You need some advice so seek out a book or website of a best-selling author. Why not? If someone's that popular, they must have something to say, right? And it must take a lot of work. In the case of Brent Underwood, who works in book marketing, achieving best-seller status took less content and work than you might think. His title, Putting My Foot Down, was a page long, featured a picture of his left foot, and became a number 1 best seller on Amazon in a matter of minutes with the sale of three copies.

"I was fairly certain that it wouldn't take many copies to hit the top of a category, particularly since Amazon lets you choose the category," Underwood told me in a phone conversation. "I overshot my mark a little bit and probably could have done it with just a single copy [with a more obscure category]."

His category choice was "transpersonal psychology," whatever that means exactly.

Once a bestseller, always a bestseller

Although a veteran of the publishing industry, he was surprised. "They make you go through an approval process of some sort," Underwood said. "I had to wait a couple of hours. But it's not a very strict approval process since it was just a picture of my foot."

It didn't matter. He got a screen capture of the best seller banner and now could put "bestselling author" on his resume, if he were so inclined. Underwood's example may be extreme, but gaming the best seller system is nothing new or unique. Authors, particularly those of business books, are using techniques like cherry-picking lists to present an image that may not be true, like a picture of a foot being a best seller.

Even the New York Times list is vulnerable, though not easily. "It's extremely difficult to crack," Underwood said. "We've had clients sell upwards of 10,000 copies in a single week and not crack the New York Times list." But cracked it can be, as Jeffrey Trachtenberg reported in the Wall Street Journal a few years ago. There are marketing companies that, for a walloping fee, will buy copies, spread out to appear more like individual purchases in hopes of triggering the reporting mechanisms that gets a title on the New York Times list.

"The first best seller list was the New York Times list. It carries a certain level of prestige and respect in a person's bio, in conversations. That was kind of ingrained in people's minds. As Amazon has become more popular, they created their own 'best sellers'. People started to throw around the term and allow themselves to cash in on that respect and prestige that previously was reserved for the New York Times list and a lot of hard word." As Underwood showed, if you're not too proud and can live without the Times imprimatur, getting bestseller status can happen a quicker and cheaper.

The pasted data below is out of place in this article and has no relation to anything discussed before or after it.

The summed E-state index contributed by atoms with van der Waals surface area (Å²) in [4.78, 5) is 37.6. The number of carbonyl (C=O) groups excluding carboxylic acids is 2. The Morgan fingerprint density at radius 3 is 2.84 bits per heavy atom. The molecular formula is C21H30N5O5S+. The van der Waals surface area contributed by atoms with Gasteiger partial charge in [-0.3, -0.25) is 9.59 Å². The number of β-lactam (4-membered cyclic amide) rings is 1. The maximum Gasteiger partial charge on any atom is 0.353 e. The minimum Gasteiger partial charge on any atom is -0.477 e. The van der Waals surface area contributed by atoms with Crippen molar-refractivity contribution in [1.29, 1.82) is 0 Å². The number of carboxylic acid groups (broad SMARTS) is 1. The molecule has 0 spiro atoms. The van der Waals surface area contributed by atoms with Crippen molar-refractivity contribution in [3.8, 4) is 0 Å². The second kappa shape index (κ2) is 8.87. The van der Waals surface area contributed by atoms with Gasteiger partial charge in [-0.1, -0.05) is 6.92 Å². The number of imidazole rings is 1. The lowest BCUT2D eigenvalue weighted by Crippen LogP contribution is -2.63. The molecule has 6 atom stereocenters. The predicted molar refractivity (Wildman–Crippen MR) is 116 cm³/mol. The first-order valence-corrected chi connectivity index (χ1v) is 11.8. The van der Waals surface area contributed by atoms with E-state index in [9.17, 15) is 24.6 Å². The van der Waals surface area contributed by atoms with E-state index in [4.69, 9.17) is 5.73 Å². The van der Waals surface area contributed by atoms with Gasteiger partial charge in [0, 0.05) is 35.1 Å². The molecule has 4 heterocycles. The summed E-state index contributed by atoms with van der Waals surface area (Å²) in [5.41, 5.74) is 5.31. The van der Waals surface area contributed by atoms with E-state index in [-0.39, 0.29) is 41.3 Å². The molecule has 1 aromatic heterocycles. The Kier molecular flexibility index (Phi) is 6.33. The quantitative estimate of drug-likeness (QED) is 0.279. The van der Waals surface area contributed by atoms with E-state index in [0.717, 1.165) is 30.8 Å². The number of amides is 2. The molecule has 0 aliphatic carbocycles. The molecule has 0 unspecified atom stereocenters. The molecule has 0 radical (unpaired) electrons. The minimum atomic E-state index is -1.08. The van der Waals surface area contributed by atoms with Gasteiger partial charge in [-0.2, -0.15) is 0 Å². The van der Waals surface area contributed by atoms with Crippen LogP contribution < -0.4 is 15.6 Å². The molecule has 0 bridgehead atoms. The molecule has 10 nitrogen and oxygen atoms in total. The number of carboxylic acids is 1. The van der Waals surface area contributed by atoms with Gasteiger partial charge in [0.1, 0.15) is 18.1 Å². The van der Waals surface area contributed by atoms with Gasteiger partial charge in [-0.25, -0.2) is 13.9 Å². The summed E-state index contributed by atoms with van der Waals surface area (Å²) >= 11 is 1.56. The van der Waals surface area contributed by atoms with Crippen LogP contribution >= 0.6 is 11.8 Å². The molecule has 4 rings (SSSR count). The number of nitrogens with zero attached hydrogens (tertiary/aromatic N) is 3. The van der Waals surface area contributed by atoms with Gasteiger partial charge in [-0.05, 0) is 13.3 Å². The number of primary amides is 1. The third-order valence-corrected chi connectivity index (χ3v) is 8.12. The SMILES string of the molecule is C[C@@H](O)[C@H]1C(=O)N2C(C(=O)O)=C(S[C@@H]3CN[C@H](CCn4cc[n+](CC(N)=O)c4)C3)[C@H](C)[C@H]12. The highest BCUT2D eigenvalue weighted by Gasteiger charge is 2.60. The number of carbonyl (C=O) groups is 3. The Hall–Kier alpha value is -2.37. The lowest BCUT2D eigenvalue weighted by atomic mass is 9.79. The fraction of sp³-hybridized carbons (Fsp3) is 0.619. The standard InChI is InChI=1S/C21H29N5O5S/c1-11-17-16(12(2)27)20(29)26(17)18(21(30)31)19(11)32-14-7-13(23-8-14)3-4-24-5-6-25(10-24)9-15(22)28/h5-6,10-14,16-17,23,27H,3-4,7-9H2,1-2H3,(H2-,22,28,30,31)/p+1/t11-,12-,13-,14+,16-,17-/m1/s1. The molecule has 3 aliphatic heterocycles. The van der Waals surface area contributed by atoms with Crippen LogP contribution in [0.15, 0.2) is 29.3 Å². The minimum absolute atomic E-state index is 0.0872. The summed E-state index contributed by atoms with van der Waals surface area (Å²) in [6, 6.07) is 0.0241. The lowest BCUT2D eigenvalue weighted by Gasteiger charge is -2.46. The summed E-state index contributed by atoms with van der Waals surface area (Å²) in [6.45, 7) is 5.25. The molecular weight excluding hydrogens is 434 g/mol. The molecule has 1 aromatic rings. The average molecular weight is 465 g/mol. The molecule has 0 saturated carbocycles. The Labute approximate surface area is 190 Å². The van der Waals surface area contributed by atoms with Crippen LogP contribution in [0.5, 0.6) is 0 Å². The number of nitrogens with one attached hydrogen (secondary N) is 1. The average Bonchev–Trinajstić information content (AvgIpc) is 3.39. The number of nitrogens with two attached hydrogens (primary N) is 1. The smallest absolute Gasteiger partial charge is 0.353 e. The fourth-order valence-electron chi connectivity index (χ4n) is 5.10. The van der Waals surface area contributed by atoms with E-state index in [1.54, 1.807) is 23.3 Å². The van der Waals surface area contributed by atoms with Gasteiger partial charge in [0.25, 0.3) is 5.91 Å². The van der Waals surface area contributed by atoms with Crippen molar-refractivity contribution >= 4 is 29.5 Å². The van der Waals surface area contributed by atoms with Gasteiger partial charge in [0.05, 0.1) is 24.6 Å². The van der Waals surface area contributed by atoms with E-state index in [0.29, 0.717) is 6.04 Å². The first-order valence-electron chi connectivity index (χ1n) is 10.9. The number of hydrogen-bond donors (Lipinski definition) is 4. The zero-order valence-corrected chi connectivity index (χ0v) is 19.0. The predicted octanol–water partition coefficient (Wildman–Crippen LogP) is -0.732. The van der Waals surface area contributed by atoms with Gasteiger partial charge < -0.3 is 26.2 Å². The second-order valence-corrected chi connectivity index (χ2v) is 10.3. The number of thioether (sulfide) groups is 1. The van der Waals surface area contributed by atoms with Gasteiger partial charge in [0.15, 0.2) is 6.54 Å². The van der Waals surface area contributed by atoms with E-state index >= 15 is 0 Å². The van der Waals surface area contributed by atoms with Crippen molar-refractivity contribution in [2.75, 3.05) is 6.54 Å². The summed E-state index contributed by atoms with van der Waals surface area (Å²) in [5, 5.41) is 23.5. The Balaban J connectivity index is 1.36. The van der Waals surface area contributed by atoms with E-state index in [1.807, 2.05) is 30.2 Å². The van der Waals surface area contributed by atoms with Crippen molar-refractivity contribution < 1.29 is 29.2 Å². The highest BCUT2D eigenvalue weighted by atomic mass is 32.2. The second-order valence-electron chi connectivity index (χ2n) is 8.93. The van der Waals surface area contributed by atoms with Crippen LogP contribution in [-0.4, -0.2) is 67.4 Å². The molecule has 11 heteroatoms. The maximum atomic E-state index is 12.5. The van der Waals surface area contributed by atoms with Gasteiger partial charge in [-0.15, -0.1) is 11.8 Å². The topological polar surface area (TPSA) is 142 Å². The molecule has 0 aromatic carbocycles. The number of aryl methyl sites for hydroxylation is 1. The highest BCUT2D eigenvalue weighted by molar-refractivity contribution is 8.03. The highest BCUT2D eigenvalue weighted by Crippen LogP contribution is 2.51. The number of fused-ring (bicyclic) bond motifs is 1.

Greasing the wheels of personal commerce

Part of the reason people go this route is ego, racking up a status symbol (especially, as happens more often than many like to admit, the "author" has next to nothing to do with the book's writing and sometimes even content). "Typically I think when my friends or the general public hear best seller their ears perk up and give the person a little more attention and respect," Underwood said.

Part is practical. .

"If you see a book that jumps on the New York Times list and it stays on there for just a week, that's not a great indicator for success," Underwood said. But that week is long enough for someone to claim being a New York Times bestselling author for life. "If you do a lot of public speaking, it comes down to a math equation" because speaker agencies pay more for people who can claim Times bestselling author status. "Just being a New York Times best seller can open up [other] doors as well." It can also require someone to open their wallet to the tune of hundreds of thousands of dollars.

And, clearly, many find that even an Amazon bestseller label can provide benefits.